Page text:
Cisco engineered an arrangement where spin-in executives were given big short-term goals. Typically, Cisco set a two-year revenue target: Should the spin-in fail to hit this, Cisco would have no obligation to buy in the business.
“It was a time bomb,” says Prem Jain, another of the Cisco executives. “If you don’t deliver in a certain amount of time, you get zero. It is a very high-risk proposition, because if Cisco doesn’t buy it, we make nothing.”
However, Cisco’s spin-ins also enjoyed big advantages other entrepreneurs would kill for, which reduced the risk of failure faced by employees in typical start-ups. These benefits included access to the parent company’s huge customer base — an important asset for a new business looking to test an idea. “We always build a product based on input from customers — that is the biggest leverage you get out of it,” Jain says.
The spin-ins could also tap into Cisco’s sales channel, manufacturing base and support functions. As Jain puts it: “All we need to do is marketing and engineering. All we need to do is get the right product, and deliver on time.”
But if this experiment in big company-backed innovation worked, why has it not caught on more widely?
One reason may be the internal animosity it aroused. One former Cisco executive, who declined to be named, says the people behind the spin-ins aroused deep resentment inside the group, where many felt they profited at Cisco’s expense. Chuck Robbins, who took over from Chambers as chief executive, has ended the experiment.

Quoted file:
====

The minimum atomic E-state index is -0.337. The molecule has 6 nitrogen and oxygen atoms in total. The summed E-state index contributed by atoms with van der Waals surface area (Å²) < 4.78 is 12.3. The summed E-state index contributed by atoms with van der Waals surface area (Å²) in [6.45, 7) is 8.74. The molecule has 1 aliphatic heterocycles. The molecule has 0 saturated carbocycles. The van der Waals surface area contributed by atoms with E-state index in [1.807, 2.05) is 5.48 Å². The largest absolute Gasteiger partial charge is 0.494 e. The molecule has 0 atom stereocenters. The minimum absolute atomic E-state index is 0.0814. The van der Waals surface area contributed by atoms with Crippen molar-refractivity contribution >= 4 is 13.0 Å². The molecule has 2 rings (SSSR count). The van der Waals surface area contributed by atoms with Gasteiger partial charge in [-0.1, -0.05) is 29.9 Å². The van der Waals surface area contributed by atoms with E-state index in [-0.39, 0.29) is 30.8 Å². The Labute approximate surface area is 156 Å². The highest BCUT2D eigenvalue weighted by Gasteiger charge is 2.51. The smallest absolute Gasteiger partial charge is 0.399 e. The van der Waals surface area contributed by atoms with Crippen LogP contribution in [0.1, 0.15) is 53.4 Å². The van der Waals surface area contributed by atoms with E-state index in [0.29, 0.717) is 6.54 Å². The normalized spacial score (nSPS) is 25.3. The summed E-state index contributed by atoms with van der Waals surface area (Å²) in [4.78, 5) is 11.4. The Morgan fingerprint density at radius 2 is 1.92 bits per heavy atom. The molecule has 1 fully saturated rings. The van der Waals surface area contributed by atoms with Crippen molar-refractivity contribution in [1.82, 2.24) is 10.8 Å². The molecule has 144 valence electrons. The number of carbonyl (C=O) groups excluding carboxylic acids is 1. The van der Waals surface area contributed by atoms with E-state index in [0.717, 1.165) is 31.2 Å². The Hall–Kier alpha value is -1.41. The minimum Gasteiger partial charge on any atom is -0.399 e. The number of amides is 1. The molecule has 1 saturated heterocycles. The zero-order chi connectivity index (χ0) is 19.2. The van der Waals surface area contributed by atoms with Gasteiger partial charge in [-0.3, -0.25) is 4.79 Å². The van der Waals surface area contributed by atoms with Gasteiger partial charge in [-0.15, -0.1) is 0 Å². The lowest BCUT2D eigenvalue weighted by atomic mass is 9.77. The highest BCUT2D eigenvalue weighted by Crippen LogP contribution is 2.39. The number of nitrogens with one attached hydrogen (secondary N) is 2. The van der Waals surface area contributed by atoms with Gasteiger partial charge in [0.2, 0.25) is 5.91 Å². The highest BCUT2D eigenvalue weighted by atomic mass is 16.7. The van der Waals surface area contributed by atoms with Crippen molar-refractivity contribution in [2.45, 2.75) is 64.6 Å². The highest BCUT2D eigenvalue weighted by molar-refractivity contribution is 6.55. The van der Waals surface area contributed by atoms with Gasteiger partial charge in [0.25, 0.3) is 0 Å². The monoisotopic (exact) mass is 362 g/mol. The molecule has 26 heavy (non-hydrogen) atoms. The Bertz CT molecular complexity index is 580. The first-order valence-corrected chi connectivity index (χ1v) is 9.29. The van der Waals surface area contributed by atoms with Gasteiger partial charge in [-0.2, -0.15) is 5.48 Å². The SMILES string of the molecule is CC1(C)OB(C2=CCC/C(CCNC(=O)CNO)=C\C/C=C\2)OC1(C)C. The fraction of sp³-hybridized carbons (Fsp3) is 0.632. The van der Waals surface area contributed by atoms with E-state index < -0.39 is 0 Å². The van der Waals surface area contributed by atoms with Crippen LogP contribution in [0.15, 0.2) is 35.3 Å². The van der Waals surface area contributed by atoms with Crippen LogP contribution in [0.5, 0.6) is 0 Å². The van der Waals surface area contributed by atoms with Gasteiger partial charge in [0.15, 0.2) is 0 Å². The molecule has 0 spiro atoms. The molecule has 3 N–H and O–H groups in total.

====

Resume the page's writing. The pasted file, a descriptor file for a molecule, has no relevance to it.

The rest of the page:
But Chambers himself is adamant it paid off. “I don’t buy it,” he says of complaints about excessive gains by Cisco’s spin-in specialists. “Did this team make more money when I acquired them than I did as CEO? Of course. Did I have any problem with that? Zero.” He also says the three businesses Cisco acquired this way — Andiamo, Nuova Systems and Insiemi — were among its five most successful acquisitions ever.
The former Cisco boss is still backing his old protégés. Jiandani and Jain are now at the helm of a new start-up, Pensando, that Chambers has invested in personally. Their longtime associates, Mario Mazzola and Luca Cafiero, have seats on the board. This time, however, there is no Cisco backing — and no limit to either the risks or rewards.